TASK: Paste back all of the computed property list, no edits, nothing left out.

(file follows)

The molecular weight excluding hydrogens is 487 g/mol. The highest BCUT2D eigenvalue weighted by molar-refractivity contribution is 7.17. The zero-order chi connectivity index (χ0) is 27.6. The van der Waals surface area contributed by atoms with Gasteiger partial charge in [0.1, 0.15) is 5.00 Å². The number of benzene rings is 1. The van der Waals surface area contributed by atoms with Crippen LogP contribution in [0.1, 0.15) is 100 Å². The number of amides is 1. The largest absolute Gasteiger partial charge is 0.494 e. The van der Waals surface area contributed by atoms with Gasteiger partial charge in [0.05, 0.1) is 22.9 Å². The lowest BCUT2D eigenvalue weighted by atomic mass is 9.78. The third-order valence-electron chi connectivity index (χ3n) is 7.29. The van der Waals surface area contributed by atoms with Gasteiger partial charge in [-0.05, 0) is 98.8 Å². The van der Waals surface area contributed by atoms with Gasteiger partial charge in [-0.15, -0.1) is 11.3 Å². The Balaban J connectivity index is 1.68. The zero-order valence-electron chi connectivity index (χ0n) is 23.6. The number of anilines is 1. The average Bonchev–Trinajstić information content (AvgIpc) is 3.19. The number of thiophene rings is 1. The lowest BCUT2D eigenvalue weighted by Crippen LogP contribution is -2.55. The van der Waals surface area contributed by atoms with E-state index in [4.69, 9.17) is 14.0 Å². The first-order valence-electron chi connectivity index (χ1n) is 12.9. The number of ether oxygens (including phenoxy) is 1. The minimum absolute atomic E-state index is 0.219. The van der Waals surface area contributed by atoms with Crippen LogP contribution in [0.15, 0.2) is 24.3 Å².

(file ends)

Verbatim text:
The molecular weight excluding hydrogens is 487 g/mol. The highest BCUT2D eigenvalue weighted by molar-refractivity contribution is 7.17. The zero-order chi connectivity index (χ0) is 27.6. The van der Waals surface area contributed by atoms with Gasteiger partial charge in [0.1, 0.15) is 5.00 Å². The number of benzene rings is 1. The van der Waals surface area contributed by atoms with Crippen LogP contribution in [0.1, 0.15) is 100 Å². The number of amides is 1. The largest absolute Gasteiger partial charge is 0.494 e. The van der Waals surface area contributed by atoms with Gasteiger partial charge in [0.05, 0.1) is 22.9 Å². The lowest BCUT2D eigenvalue weighted by atomic mass is 9.78. The third-order valence-electron chi connectivity index (χ3n) is 7.29. The van der Waals surface area contributed by atoms with Gasteiger partial charge in [-0.05, 0) is 98.8 Å². The van der Waals surface area contributed by atoms with Gasteiger partial charge in [-0.15, -0.1) is 11.3 Å². The Balaban J connectivity index is 1.68. The zero-order valence-electron chi connectivity index (χ0n) is 23.6. The number of anilines is 1. The average Bonchev–Trinajstić information content (AvgIpc) is 3.19. The number of thiophene rings is 1. The lowest BCUT2D eigenvalue weighted by Crippen LogP contribution is -2.55. The van der Waals surface area contributed by atoms with E-state index in [4.69, 9.17) is 14.0 Å². The first-order valence-electron chi connectivity index (χ1n) is 12.9. The number of ether oxygens (including phenoxy) is 1. The minimum absolute atomic E-state index is 0.219. The van der Waals surface area contributed by atoms with Crippen LogP contribution in [0.15, 0.2) is 24.3 Å².